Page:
Lydia Carranza says she was just feet away when her co-worker at a Simi Valley… (Anne Cusack / Los Angeles…)
When a gunman stormed a Simi Valley dental office last summer and shot Lydia Carranza in the chest, salvation may have come in the shape of her size-D breast implant.
That's the theory at least of a Beverly Hills cosmetic surgeon who hopes to drum up support to defray the costs of Carranza's reconstructive surgery.
"She's just one lucky woman," said Dr. Ashkan Ghavami, who says he will perform the surgery for next to nothing but has urged Carranza to tell her story in hopes of getting implant companies to donate the supplies.
Ghavami contends that the implant absorbed much of the bullet's impact, limiting most of the damage to the breast itself.
"I saw the CT scan," he said. "The bullet fragments were millimeters from her heart and her vital organs. Had she not had the implant, she might not be alive today."
The hospital where Carranza was treated is not prepared to make that call.
"This is not a medical issue; it's a ballistic issue," said Kris Carraway, a spokeswoman for Los Robles Hospital & Medical Center in Thousand Oaks. "The emergency physician who treated the patient was not aware of the breast implant having any impact or whether or not it saved her life."
But Scott Reitz, a firearms instructor and deadly-force expert witness with 30 years' experience in the LAPD, said that, although he was not involved in the case, the scenario Ghavami describes is entirely plausible.
"Common sense would dictate that any time you have something that interrupts the velocity of the projectile, it would benefit the object it was trying to strike," he said. And because a saline implant is like a high-pressure bag full of salt water, it probably would provide more resistance than plain flesh, he said.
"I don't want to say a boob job is the equivalent of a bulletproof vest," he added. "So don't go getting breast enhancements as a means to deflect a possible incoming bullet."
For her part, Carranza, a mother of three and grandmother of two, says she is grateful to have survived far "worse than a scary movie."
On July 1, she was sitting at the front desk of Family Dental Care as usual when the husband of one of her co-workers marched into the office armed with a semiautomatic assault rifle, Carranza said.
His target was his wife, who had recently asked for a divorce.
Carranza said that when the wife's brother, who also worked at the office, tried to reason with him, the gunman shot him in the stomach. Carranza, crouching just a foot or two from the wife, heard the woman plead with her husband to stop and then turned her head away when he began shooting. The woman was killed.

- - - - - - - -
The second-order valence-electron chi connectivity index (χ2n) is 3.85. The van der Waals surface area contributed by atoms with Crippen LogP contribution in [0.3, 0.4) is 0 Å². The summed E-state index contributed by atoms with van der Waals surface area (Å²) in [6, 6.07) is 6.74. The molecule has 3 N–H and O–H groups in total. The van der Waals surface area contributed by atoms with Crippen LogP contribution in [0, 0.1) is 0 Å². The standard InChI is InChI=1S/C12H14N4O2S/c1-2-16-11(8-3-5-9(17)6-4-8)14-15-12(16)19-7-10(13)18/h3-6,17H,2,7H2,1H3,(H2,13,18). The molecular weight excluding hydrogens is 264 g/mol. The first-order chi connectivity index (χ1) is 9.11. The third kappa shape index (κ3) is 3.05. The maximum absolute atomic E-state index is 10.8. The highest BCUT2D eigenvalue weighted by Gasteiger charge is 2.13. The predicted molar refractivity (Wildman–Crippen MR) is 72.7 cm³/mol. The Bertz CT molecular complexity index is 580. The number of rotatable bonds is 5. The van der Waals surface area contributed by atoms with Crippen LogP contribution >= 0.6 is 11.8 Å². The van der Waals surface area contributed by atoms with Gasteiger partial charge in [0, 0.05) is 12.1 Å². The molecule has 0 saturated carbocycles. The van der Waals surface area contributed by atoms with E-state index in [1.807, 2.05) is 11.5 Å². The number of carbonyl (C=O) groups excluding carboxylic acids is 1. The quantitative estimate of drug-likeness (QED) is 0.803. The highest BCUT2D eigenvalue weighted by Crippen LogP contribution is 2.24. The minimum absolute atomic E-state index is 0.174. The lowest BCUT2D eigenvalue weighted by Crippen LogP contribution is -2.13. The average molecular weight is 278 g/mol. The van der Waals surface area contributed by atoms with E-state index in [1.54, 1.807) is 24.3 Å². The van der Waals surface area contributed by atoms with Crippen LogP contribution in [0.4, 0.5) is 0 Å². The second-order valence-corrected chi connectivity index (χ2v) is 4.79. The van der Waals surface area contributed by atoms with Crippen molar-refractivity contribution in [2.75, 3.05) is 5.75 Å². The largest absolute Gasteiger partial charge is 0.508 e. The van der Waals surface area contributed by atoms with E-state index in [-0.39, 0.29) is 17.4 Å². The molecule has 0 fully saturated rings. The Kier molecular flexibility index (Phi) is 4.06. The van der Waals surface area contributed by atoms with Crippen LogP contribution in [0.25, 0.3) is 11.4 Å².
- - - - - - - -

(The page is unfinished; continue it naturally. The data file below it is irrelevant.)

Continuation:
The gunman turned to Carranza and a handful of other co-workers hiding in the tiny office supply room and opened fire once more.
First Carranza was hit in the right arm. She pretended she was dead. But then he aimed his rifle point blank at her heart, she said.
"I didn't look or think about it. I just felt wet in my chest area. I thought I was going to die," she said.
So did her husband, Benny Carranza, a supervisor at the Los Angeles Department of Public Works, who was downtown when he heard his wife had been shot.
"I was so desperate to get there I was driving in the carpool lane, I was driving on the shoulders, I was talking on my cellphone," he said.
Jaime Paredes, the alleged shooter, awaits trial. He is being held without bail on numerous counts including murder and premeditated attempted murder.
Lydia and Benny Carranza, who have been married 22 years, moved to Simi Valley about 10 years ago to be in a safe neighborhood.
By the time she was 35, Lydia Carranza wasn't feeling so great about her body, she said.
"I couldn't wear any dress that didn't make my breasts look saggy," she said. So she decided to up her B-cups to D-cups.
She loved her new look and how other people admired her at family reunions and social outings.
Now her right breast is scarred, the implant deflated.
She tried sticking a silicone pad in her bra, she said, but "one day it fell out when I was at work. I was sitting there and when I stood up, there it goes. So I said I'm not doing that anymore." At the gym, she has often felt self-conscious, she said, pulling a towel over her chest area and holding back tears.
Doctors told her she could not undergo reconstructive surgery for at least six months because her wounds needed time to heal.
When that time had passed and she started looking for doctors, she found some too expensive and some uncertain they could perform the complicated procedures, she said. Then a friend introduced her to Ghavami.
"He gave me a lot of hope," Carranza said